Along with its nostalgia for—and undermining of—chivalric romance, Don Quixote is populated by characters emblematic of picaresque, pastoral, theatrical, and poetic precedents. The illiterate Sancho Panza is an
exemplum of the legacy of oral culture. Don Quixote’s niece and housekeeper, along with his friends the priest and the barber, evaluate the books in the knight’s library and burn those that they judge to be offensive, in effect, a joint exercise in literary criticism and allegory of the Inquisition. In great proliferation, characters, including a soldier who (like Cervantes) was held captive in Algiers, narrate their stories. A novella (written by Cervantes) is read aloud. There is a debate about the value of histories and biographies as compared with works of fiction. In this profoundly meta- universe, Don Quixote meets a madman and comments on his actions, and shortly thereafter announces that he will imitate the madness of Amadís of Gaul, for him the archetypal knight errant. Part 1 concludes, in essence, when theintercalated tales are completed and Don Quixote promises to return home for a spell, escorted by the priest and the barber, who have taken to the road to retrieve him. The narrator is again short of material, but he vows to keep searching for the rest of the (hi)story.

Much of the reception of Part 2 of Don Quixote rests on an unexpected intrusion into the knight’s history and literary history: the publication in 1614 of a sequel by the pseudonymous Alonso Fernández de Avellaneda, whose identity is still unknown. Cervantes likely had written the major portion of his second part when the spurious continuation appeared. He speaks of Avellaneda in the prologue and brings him into the narrative proper as of chapter 59 (of 74). Cervantes’s own plan for Part 2 is nothing if not inspired. The book about Don Quixote has been published. It is a
success, and he is a celebrity. When a character named Sansón Carrasco notifies Don Quixote of public and critical reaction, the knight wonders aloud if there might be a sequel in the making. Don Quixote becomes concerned
about the ability of an Arab historian to transfer his accomplishments to the page. In Part 2, Cervantes replicates the literary critique of Part 1, but now it is Cervantes’s work, and/or Cide Hamete Benengeli’s, that is being appraised.
On the road once again, he encounters readers of Part 1 who know him and his story, and he is in danger of being marginalized by his fame. A devious duke and duchess—avid readers—invite him to their palace, which becomes
a theater in which they make Don Quixote and Sancho Panza their jesters. Relegated to the role of actor in the drama of his hosts, the knight ceases to be a metaphorical playwright and stage director. The altered circumstances threaten to deflate his energy and his drive. He is animated, fortunately, by the discovery that there is a false sequel in print; the bad news puts him on the defensive, and he is ready to do battle. A character from the invasive tome appears in the “real” second part and certifies before a notary that the genuine Don Quixote is the one who stands before him. As if ingeniously scripted by Cervantes, the author is forced to align himself with the Arab historian, whom fate has cast in the role of the “true” historian, therein reconfiguring the irony. Sansón Carrasco poses as an enemy knight in order to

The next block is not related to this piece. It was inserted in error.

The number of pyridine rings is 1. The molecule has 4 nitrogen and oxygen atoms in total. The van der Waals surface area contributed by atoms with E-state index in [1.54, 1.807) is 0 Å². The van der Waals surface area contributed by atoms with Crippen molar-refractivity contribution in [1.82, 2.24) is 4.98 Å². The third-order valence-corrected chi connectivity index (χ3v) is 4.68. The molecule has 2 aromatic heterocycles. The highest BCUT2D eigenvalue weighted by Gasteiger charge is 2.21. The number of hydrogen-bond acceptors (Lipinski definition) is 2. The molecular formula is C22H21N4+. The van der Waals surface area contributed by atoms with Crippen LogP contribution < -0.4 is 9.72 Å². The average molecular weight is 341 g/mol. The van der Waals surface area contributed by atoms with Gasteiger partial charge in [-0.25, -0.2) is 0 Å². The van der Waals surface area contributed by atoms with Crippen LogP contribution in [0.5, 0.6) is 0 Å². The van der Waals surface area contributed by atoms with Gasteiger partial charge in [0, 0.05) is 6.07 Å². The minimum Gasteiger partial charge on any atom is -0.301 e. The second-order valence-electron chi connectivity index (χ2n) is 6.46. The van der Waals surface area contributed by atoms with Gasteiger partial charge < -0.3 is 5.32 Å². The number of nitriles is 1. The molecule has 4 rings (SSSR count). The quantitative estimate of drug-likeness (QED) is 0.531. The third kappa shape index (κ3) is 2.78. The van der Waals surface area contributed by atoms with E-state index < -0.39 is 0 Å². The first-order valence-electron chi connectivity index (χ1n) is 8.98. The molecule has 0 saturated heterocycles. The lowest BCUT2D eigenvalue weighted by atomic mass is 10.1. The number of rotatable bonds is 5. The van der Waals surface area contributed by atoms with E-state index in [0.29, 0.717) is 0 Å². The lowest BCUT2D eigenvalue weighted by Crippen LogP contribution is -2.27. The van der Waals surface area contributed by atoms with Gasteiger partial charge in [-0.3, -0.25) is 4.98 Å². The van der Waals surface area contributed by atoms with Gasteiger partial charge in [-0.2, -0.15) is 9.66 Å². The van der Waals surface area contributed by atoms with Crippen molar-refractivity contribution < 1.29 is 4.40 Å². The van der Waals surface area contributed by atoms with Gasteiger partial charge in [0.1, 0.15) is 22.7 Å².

defeat Don Quixote and to force him to return home. Back in his village, Don Quixote has an ex-machina conversion, and he renounces his chivalric persona, dying shortly afterwards. The novel—this one and its successors—does
not die with him, needless to say.

Cervantes did not write a theory of the novel. Don Quixote is his theory in practice, a synthetic document on reading, writing, life, and art. Cervantes recognizes the cultural past—the intertext—and foresees the future of the novel and of theory. He blends realism with metafiction and comedy with serious reflection on perception, perspective, and the nature of truth. Don Quixote provides a mirror to early modern Spain: its push for political and religious unity, its obsession with blood purity and rules regarding honor, its rigid censorship of speech and art, its social and class divisions, its economic woes, its treatment of women and minorities, and its projection of a baroque sensibility, among other elements. The New World, the new science, and a new religious crisis (the Reformation against a Counter Reformation) bring change and increased complexity to society. These are all aspects of Don Quixote’s extended environment, and they are all encoded within the text, in one way or another. A reading of Don Quixote is perforce a
practicum in literature, rhetoric, poetics, history, theology, ethics, race and ethnicity, satire, and the power of the imagination. My stance may seem, well, quixotic, but, trust me, this remnant from early seventeenth-century Spain
covers those things, and more.

We all have our bouncing-off places. Don Quixote, which I have taught thirteen times since I came to Vanderbilt in 2000, is one of mine, and, without a doubt, the main one. Even when it is not on a syllabus or among the texts that I am using for a particular research project, it is present symbolically and emphatically. Whenever I teach a course in contemporary theory, I find myself apologizing for citing Don Quixote too frequently as an example. Because my teaching philosophy,
if I may be so bold as to call it a philosophy, stresses engagement with texts, contexts, and colleagues, recourse to what, for me, is the novel of engagement par excellence seems appropriate. It is my most desired goal for students
to leave my classes feeling that they have learned important subject matter and that they have learned to approach texts—to read—with new insights, critical acumen, and confidence. We all seek method in our pedagogical madness.
As a student, I knew that Don Quixote was special—substantial, intricate, adaptable, dazzlingly comic, deeply serious, inexhaustibly ironic, and so forth—but it dawned on me a bit later that Cervantes’s novel had become my instructor’s manual. I hope that everyone chances upon such a guide.

Edward H. Friedman is Gertrude Conaway Vanderbilt Professor of Spanish and Professor of Comparative
Literature at Vanderbilt University, and director of the Warren Center.


©